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Lifestyles of Children and Teens - UK - July 2016

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Published Date : Jul 2016

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As watching TV and using technology remains the top activity both after school and on weekends, today’s kids and teens are far more exposed to advertising than previous generations ever were. Building cradle-to-grave loyalty has become easier, but brands need to tread carefully; in the age of social media any mistake could cost them repeat custom down the line.

Table of Content


What you need to know

Executive Summary

Spending on sweets rises
Figure 1: How pocket money is spent, May 2016 and March 2014
Sedentary lifestyle fuels obesity in children
Figure 2: Activities children do after school and on weekends, May 2016
Responsible kids
Figure 3: Priorities of children and teens, May 2016
Presentation is important
Figure 4: Children’s priorities when eating out, May 2016
What we think

Issues and Insights

Making a dent in childhood obesity
The facts
The implications
Harnessing children’s influence
The facts
The implications
Reducing gender inequalities from childhood
The facts
The implications

The Market – What You Need to Know

Continued boom in the population of 7-15s
Families with dependents – still the most common family type
Rate of childhood obesity edges up
Smartphone edges out laptop as kids’ go-to device
YouTube becomes the preferred social media platform

Market Drivers

Trends in the age structure and projections for UK’s 7-15s
Figure 5: Trends in the age structure of the UK population, by age, 2010-20
Trends in family types
Figure 6: People in households (thousands), by type of family, UK, 2010 and 2015
Parents’ marital status and household income
Figure 7: Annual household income, by parents’ marital status, May 2016
Childhood obesity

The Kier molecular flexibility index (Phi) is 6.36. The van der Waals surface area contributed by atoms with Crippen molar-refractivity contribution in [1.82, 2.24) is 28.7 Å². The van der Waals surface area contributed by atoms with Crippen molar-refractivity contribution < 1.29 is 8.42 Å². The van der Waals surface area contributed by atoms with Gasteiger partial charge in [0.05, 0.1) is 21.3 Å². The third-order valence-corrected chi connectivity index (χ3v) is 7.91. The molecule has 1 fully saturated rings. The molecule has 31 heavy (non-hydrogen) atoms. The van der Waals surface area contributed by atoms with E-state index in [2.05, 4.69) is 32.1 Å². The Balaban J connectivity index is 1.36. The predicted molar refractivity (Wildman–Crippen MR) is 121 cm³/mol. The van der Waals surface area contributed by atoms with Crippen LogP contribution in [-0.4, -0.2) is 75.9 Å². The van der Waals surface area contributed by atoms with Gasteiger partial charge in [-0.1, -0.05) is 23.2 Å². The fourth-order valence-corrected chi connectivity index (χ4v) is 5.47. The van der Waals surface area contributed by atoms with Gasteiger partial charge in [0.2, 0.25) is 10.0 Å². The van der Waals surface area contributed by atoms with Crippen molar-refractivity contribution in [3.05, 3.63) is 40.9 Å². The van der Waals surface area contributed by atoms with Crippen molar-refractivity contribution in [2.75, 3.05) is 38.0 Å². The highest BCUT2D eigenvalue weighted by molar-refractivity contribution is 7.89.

Figure 8: Overweight and obesity prevalence, by age, England, 2014
Negative body image in children
Figure 9: Desire to change weight, by age and sex, England, 2014
Technology use
Figure 10: Technology devices children use in the household, May 2016 and March 2015
Social media use
Figure 11: Children’s social media use, May 2016

The Consumer – What You Need to Know

Boys get more pocket money than girls
Sharp rise in spending on sweets
Doing well in school – priority number one
Nice-looking dishes win over children’s hearts
Shopping as a way for families to bond

Pocket Money

Pocket money rises with children’s age
Figure 12: Mean monthly pocket money, by children’s age, May 2016
Savvy kids
Figure 13: How pocket money is spent, May 2016 and March 2014
Spending on sweets surges

Leisure Activities

Sedentary lifestyles contribute to obesity
Figure 14: Activities children do after school and on weekends, May 2016
Figure 15: Sugar Smart app, June 2016
Girls are more studious than boys
Figure 16: Activities children do after school, by gender, May 2016
Getting girls to be more active
Figure 17: ‘This Girl Can’ campaign, June 2016
Making shopping more interactive
Figure 18: Snapchat’s ‘shoppable’ adverts, June 2016

Life Priorities

Generation Responsibility
Figure 19: Priorities of children and teens, May 2016
Combining passion and learning for boys
Figure 20: Priorities of children and teens, by gender, May 2016
In vloggers we trust

Priorities when Eating Out

The majority prioritise food that ‘looks nice’
Figure 21: Children’s priorities when eating out, May 2016
Familiarity wins when dining with family
Budget options more important around friends
Interest in special diets on the rise
Figure 22: Teen Vegan Network, June 2016

Parents’ Attitudes to Shopping for their Children

Re-defining fathers’ role
Figure 23: Parents’ attitudes towards shopping for their children, by parents’ gender, May 2016
Figure 24: Global Adventure ‘Father son’ experiences, June 2016
Brands courting young influentials
Figure 25: Other parents’ attitudes, May 2016

Appendix – Data Sources, Abbreviations and Supporting Information

Data sources
Consumer research methodology

List of Table


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